Coronavirus outbreak: Delhi lines up ‘five-Ts’, CM Kejriwal invokes South Korea experience

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Published: April 8, 2020 4:15:15 AM

The presence of antibodies would mean the person is immune to the virus. The antibody test happens to be a faster alternative to the direct test, known as Polymerase Chain Reaction (PCR), in which throat or nasal swabs are taken.

The presence of antibodies would mean the person is immune to the virus.

The Delhi government will start conducting rapid antibody tests, as recommended by the Indian Council of Medical Research (ICMR), in areas identified as coronavirus hotspots in the national capital, Chief Minister Arvind Kejriwal said Tuesday.

Kejriwal said the five-point action plan being rolled out by the government involves testing, tracing of contacts, treatment, teamwork and tracking. In terms of tracing, the government is going to expand the surveillance net by sharing mobile numbers with the Delhi Police of some 2,300 men who were present at the Tablighi Jamaat gathering at Markaz Nizamuddin last month.

“After consulting doctors and other experts, we have prepared a five-point plan, which are essentially five Ts. The first T is testing. Countries that did not undertake tests could not contain the spread of the virus. On the other hand, consider South Korea’s case, on how it got tests conducted at a mass scale,” he said.

“Carriers of the virus were identified so that they don’t infect others. If we don’t do that, we won’t even know who has contracted the virus. We were facing a shortage of testing kits; now the situation has improved. We had placed an order for 50,000 kits and have started receiving those. For rapid tests, we have ordered 1 lakh testing kits, which will start getting delivered from Friday,” Kejriwal said.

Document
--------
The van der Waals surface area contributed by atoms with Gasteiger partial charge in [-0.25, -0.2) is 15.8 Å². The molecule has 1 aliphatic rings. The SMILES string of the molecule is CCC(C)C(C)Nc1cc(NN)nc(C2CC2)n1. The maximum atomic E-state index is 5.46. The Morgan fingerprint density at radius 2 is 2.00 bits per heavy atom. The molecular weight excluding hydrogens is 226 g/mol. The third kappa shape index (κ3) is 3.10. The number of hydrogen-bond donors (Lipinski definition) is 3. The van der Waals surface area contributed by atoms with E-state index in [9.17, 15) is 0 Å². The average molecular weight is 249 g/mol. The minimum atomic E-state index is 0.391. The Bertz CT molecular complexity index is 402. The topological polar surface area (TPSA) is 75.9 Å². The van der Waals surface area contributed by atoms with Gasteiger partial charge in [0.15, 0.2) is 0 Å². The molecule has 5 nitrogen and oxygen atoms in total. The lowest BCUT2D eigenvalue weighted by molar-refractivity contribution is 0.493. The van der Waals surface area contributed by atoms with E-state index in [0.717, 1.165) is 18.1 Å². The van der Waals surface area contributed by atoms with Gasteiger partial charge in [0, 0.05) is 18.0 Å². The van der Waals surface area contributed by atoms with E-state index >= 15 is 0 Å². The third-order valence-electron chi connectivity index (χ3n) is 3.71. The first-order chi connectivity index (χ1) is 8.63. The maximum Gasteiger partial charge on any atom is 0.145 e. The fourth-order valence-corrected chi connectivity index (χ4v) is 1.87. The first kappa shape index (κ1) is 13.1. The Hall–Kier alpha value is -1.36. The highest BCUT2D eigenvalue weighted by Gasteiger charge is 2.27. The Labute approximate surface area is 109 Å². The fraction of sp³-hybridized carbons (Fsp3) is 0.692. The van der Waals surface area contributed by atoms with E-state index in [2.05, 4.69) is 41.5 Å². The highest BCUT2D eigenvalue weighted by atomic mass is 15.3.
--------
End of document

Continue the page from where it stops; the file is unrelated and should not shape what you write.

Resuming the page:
Apart from Delhi, states such as Karnataka, Rajasthan, Maharashtra, Andhra Pradesh and Telangana have also placed orders for the kits with the ICMR as well as private vendors. A Delhi government spokesperson said the orders have been placed with an ICMR-approved vendor in Delhi’s case.

The ICMR had on Saturday issued an advisory saying that the rapid antibody test be undertaken at hotspots across the country. The test involves taking blood samples to ascertain if a person has developed antibodies against the virus.

The presence of antibodies would mean the person is immune to the virus. The antibody test happens to be a faster alternative to the direct test, known as Polymerase Chain Reaction (PCR), in which throat or nasal swabs are taken.
Kejriwal said the rapid tests, for now, would be undertaken at the Nizamuddin and Dilshad Garden areas in the city. He added that direct tests would be conducted as well, but did not elaborate further.

“We will aggressively test to identify, treat, trace, quarantine and seal, along the lines of South Korea,” he later tweeted. For “tracing” quarantined people and ensuring they remain indoors, 27,702 mobile numbers have been handed over to police to mount surveillance so far, the CM said. The government is also providing a list of phone numbers of those from the Nizamuddin gathering to police to identify and seal areas visited by the men. Police have so far booked over 240 people for violating quarantine norms based on phone surveillance.

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